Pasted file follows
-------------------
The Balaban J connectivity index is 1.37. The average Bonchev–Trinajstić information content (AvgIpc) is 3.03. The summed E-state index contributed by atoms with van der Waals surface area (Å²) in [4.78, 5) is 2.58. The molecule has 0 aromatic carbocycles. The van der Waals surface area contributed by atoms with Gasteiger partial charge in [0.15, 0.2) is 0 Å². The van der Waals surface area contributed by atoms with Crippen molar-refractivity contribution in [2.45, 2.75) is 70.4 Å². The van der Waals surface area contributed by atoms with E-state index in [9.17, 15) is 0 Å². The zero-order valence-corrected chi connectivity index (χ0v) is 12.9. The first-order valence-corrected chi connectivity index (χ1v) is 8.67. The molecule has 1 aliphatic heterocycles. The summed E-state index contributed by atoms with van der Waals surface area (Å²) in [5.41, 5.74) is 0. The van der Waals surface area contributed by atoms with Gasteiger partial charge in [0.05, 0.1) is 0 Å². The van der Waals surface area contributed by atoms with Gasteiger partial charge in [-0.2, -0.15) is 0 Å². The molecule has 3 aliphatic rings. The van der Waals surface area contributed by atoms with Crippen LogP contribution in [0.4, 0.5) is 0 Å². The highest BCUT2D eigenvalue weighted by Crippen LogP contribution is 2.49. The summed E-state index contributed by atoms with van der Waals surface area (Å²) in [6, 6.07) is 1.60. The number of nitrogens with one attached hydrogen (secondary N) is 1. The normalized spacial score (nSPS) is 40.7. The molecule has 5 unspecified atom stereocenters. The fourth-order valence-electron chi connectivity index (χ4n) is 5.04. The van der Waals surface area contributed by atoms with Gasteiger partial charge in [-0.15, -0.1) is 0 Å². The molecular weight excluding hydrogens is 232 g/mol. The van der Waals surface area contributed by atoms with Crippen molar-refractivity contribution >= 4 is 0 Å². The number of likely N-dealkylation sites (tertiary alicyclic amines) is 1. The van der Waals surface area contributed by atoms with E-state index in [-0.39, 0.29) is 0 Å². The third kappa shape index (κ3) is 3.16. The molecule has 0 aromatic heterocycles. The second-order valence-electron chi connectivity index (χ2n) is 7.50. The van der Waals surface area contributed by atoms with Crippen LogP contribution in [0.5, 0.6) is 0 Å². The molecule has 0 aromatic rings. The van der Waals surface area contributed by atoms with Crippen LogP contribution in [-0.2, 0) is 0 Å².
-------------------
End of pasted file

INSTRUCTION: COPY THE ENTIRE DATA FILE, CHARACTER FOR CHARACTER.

The Balaban J connectivity index is 1.37. The average Bonchev–Trinajstić information content (AvgIpc) is 3.03. The summed E-state index contributed by atoms with van der Waals surface area (Å²) in [4.78, 5) is 2.58. The molecule has 0 aromatic carbocycles. The van der Waals surface area contributed by atoms with Gasteiger partial charge in [0.15, 0.2) is 0 Å². The van der Waals surface area contributed by atoms with Crippen molar-refractivity contribution in [2.45, 2.75) is 70.4 Å². The van der Waals surface area contributed by atoms with E-state index in [9.17, 15) is 0 Å². The zero-order valence-corrected chi connectivity index (χ0v) is 12.9. The first-order valence-corrected chi connectivity index (χ1v) is 8.67. The molecule has 1 aliphatic heterocycles. The summed E-state index contributed by atoms with van der Waals surface area (Å²) in [5.41, 5.74) is 0. The van der Waals surface area contributed by atoms with Gasteiger partial charge in [0.05, 0.1) is 0 Å². The van der Waals surface area contributed by atoms with Gasteiger partial charge in [-0.2, -0.15) is 0 Å². The molecule has 3 aliphatic rings. The van der Waals surface area contributed by atoms with Crippen LogP contribution in [0.4, 0.5) is 0 Å². The highest BCUT2D eigenvalue weighted by Crippen LogP contribution is 2.49. The summed E-state index contributed by atoms with van der Waals surface area (Å²) in [6, 6.07) is 1.60. The number of nitrogens with one attached hydrogen (secondary N) is 1. The normalized spacial score (nSPS) is 40.7. The molecule has 5 unspecified atom stereocenters. The fourth-order valence-electron chi connectivity index (χ4n) is 5.04. The van der Waals surface area contributed by atoms with Gasteiger partial charge in [-0.15, -0.1) is 0 Å². The molecular weight excluding hydrogens is 232 g/mol. The van der Waals surface area contributed by atoms with Crippen molar-refractivity contribution >= 4 is 0 Å². The number of likely N-dealkylation sites (tertiary alicyclic amines) is 1. The van der Waals surface area contributed by atoms with E-state index in [-0.39, 0.29) is 0 Å². The third kappa shape index (κ3) is 3.16. The molecule has 0 aromatic heterocycles. The second-order valence-electron chi connectivity index (χ2n) is 7.50. The van der Waals surface area contributed by atoms with Crippen LogP contribution in [0.5, 0.6) is 0 Å². The molecule has 0 aromatic rings. The van der Waals surface area contributed by atoms with Crippen LogP contribution in [-0.2, 0) is 0 Å².